Feltman v. City of Wilson, COA 14-585. The plaintiff was a benefits manager for the City of Wilson. The plaintiff discovered that her supervisor, Allen, was using city employees to babysit her children during working hours and reported this to the City. The City at first denied the accusations. However, the plaintiff produced time stamped photographs of the cars of city employees at Allen’s home during the work day. The plaintiff contended that after that, she was continually harassed at work and subject to more restrictions and scrutiny than other employees. She was eventually terminated. She brought an action for breach of the right of freedom of speech and assembly and other constitutional issues. The trial court dismissed the claims against the City for lack of specificity, but certified the issue for immediate appeal. On appeal, the Court of Appeals held that under notice pleading, the plaintiff had sufficiently stated a cause of action and reversed the trial judge.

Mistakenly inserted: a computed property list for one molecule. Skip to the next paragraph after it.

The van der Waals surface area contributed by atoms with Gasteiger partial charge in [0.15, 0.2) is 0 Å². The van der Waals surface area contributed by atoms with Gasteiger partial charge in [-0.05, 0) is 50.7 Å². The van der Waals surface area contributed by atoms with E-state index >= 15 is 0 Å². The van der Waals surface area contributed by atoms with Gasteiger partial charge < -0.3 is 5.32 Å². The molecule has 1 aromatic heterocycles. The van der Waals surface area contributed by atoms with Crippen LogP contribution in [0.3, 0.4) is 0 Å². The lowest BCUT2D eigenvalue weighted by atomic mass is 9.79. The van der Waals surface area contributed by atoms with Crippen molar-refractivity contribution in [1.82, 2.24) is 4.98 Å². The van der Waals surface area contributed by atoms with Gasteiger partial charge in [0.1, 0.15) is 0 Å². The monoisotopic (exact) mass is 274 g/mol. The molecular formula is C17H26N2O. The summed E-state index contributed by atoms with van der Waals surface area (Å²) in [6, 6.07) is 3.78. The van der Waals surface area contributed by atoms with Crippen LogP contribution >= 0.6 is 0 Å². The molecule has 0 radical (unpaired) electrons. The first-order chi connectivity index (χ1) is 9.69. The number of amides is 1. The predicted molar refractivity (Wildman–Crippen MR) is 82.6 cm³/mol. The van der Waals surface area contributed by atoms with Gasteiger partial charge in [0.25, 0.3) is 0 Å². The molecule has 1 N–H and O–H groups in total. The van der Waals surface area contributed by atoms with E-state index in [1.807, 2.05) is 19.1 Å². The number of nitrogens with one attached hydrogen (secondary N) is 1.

Jackson v. Charlotte Mecklenburg Hospital Authority, COA 13-1338. The Authority settled a lawsuit with a financial institution. The settlement contained a confidentiality agreement. Attorney Gary Jackson, on his own behalf, filed suit under the North Carolina Public Records Act to discover the terms of the settlement. The Court held that the Act was to be interpreted broadly, and reversed the trial judge in ordering the settlement documents to be made public.